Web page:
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Rules of the Road in Greece

Know these before you get behind the wheel

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On the harbor road in Heraklion, Crete

On the harbor road in Heraklion, Crete

deTraci Regula
Note: Many of these rules are ignored by many Greek drivers, but tourists do so at their peril.

Minimum Age: Drivers must be 18.

Seat Belts: Must be used by front-seat passengers. With Greece's high accident rate, please, everybody, strap yourself in.

Children: Kids under 10 can't sit in the front seat.

Speed Limits Use these as a guide, but always obey the posted limits, which may vary.
Urban areas: 30 mph/50 kmh
Outside cities: 68 mph/110 kph
Freeways/Expressways: 75 mph/120 kph

Horning: Technically, it's illegal in towns and urban areas except in case of emergencies. Use it freely if needed; it could save your life. On high mountain roads, I always make a short beep shortly before going around a blind curve.

Driving in the Middle of the Road This is very common, especially on narrow roads, and is not necessarily a bad idea if you are expecting to have to avoid a sudden obstruction such as rockfalls, grazing goats, or an unexpected parked car. One Greek woman explained it to me by saying "If I'm driving in the middle, I always have someplace to go". But it is very disconcerting to see a car barreling toward you well over the middle line.

Parking: Forbidden (though it may not be marked) within 9 feet of a fire hydrant, 15 feet of an intersection, or 45 feet from a bus stop.

In some areas, street parking requires purchase of a ticket from a booth. These areas will usually be posted in both English and Greek.

Moving Violation Tickets Fines are expensive, often hundreds of euros. With Greece's current financial crisis, enforcement rates will probably rise.

Driver's Licenses: EU citizens can use their own. Other nationals should have an International Drivers License, though in practice, a recognizable photo license is usually accepted. US licenses have been readily accepted in the past but I recommend having the international version as a handy second form of ID.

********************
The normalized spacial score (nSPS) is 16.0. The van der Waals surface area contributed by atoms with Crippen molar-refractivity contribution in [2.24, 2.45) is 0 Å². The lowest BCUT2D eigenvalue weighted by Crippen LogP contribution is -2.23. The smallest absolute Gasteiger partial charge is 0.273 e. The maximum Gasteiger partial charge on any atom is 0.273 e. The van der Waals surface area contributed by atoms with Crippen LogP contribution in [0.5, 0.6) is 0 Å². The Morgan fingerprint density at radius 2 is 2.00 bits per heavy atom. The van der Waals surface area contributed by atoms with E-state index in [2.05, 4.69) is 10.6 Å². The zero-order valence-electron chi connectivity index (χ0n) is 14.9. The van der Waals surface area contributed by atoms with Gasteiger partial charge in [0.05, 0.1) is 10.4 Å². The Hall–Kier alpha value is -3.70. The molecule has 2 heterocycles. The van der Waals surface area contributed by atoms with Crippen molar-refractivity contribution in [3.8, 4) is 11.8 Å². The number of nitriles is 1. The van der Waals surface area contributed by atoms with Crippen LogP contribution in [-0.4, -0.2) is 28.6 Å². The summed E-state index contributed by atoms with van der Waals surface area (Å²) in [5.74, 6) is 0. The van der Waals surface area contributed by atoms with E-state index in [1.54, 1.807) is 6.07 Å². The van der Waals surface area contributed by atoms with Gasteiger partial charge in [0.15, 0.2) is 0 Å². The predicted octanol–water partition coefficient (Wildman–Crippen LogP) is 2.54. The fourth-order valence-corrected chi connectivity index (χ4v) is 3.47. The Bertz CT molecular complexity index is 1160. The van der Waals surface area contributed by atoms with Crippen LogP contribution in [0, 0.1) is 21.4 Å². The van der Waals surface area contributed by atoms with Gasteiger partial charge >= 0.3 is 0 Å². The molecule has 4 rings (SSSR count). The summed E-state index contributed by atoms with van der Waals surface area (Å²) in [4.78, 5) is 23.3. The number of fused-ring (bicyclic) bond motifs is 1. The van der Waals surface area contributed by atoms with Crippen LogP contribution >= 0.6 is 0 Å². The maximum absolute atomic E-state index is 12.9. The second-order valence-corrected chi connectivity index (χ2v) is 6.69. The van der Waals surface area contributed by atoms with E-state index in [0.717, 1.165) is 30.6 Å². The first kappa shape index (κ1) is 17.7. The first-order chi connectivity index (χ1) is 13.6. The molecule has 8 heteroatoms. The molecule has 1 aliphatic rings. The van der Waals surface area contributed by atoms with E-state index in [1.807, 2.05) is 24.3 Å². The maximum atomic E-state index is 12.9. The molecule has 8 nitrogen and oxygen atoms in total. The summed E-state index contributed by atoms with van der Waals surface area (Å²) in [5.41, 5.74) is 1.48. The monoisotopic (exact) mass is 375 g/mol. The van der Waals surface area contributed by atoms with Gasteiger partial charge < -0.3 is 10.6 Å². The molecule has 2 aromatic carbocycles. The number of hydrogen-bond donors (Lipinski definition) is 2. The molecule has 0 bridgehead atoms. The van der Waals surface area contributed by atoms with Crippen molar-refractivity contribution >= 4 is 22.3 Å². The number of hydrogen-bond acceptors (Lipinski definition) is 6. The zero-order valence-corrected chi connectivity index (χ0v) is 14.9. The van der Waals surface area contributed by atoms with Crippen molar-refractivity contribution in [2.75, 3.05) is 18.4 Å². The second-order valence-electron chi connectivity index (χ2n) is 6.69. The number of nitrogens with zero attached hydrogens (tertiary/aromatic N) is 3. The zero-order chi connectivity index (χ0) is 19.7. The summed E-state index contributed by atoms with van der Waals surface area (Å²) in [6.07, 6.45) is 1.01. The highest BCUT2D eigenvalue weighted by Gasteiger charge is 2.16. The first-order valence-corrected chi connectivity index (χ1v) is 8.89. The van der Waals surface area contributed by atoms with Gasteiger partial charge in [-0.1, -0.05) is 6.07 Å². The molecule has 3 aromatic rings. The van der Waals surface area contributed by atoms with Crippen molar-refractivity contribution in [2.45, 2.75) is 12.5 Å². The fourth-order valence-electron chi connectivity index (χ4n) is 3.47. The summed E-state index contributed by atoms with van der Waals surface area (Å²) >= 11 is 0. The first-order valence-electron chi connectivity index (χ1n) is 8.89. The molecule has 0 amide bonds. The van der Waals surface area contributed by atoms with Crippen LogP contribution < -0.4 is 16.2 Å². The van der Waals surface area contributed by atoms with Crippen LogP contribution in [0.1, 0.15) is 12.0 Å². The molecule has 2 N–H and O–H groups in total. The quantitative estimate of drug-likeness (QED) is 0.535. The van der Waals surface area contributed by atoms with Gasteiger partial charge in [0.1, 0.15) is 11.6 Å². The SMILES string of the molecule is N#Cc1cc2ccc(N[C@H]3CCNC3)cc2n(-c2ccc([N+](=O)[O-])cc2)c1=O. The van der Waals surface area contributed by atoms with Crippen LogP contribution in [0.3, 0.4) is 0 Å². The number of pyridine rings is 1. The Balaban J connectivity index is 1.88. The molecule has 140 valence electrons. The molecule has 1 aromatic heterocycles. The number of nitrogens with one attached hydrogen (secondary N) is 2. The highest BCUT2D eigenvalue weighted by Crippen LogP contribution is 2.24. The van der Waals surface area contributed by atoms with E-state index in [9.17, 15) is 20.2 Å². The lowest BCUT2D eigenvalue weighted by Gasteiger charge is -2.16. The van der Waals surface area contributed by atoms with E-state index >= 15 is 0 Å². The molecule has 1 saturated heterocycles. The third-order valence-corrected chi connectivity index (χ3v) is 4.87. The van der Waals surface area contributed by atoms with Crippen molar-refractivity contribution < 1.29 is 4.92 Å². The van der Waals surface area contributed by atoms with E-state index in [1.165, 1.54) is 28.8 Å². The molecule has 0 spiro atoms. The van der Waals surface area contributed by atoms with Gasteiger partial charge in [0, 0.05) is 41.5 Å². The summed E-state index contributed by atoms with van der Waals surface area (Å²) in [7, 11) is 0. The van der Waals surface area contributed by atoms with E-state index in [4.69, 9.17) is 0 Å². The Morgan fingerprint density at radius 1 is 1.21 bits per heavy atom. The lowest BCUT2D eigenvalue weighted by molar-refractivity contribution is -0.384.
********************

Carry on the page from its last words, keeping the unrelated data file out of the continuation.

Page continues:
Roadside Assistance: ELPA offers coverage to members of AAA (Triple-A), CAA and other similar assistance services but any driver can contact them. Check with your membership department for information on using the ELPA shared services in Greece.

ELPA has quick-access numbers dialable in Greece: 104 and 154.

Athens Restricted Area: The central Athens area restricts car access to reduce congestion, based on whether or not the car license plate ends in an odd or even number, but these restrictions do not apply to rental cars.

Driving Your Own Car: You need a valid registration, proof of internationally valid insurance (check beforehand with your insurance company!), and your driver's license.

Emergency Numbers:For visitors to Greece, dial 112 for multi-language help. Dial 100 for Police, 166 for Fires, and 199 for ambulance service. For roadside service, use the ELPA numbers above.

Toll Roads: The two special roads called Ethniki Odos, the National Road, do require tolls, which vary and must be paid in cash.

Driving Side: Drive on the right, same as in the United States.

Circles and Roundabouts: While these are standard in many European countries and in the UK and Ireland, they are new to many US drivers. These circles serve as a kind of perpetual-motion intersection, keeping traffic flowing without the use of signal lights. This sounds more difficult than it actually is, and roundabouts are actually kind of fun once you get used to them.

Cell Phone Usage It is now illegal to use your cell phone while driving in Greece. Violators can be stopped and issued a fine. Periodic crackdowns are driving this point home.

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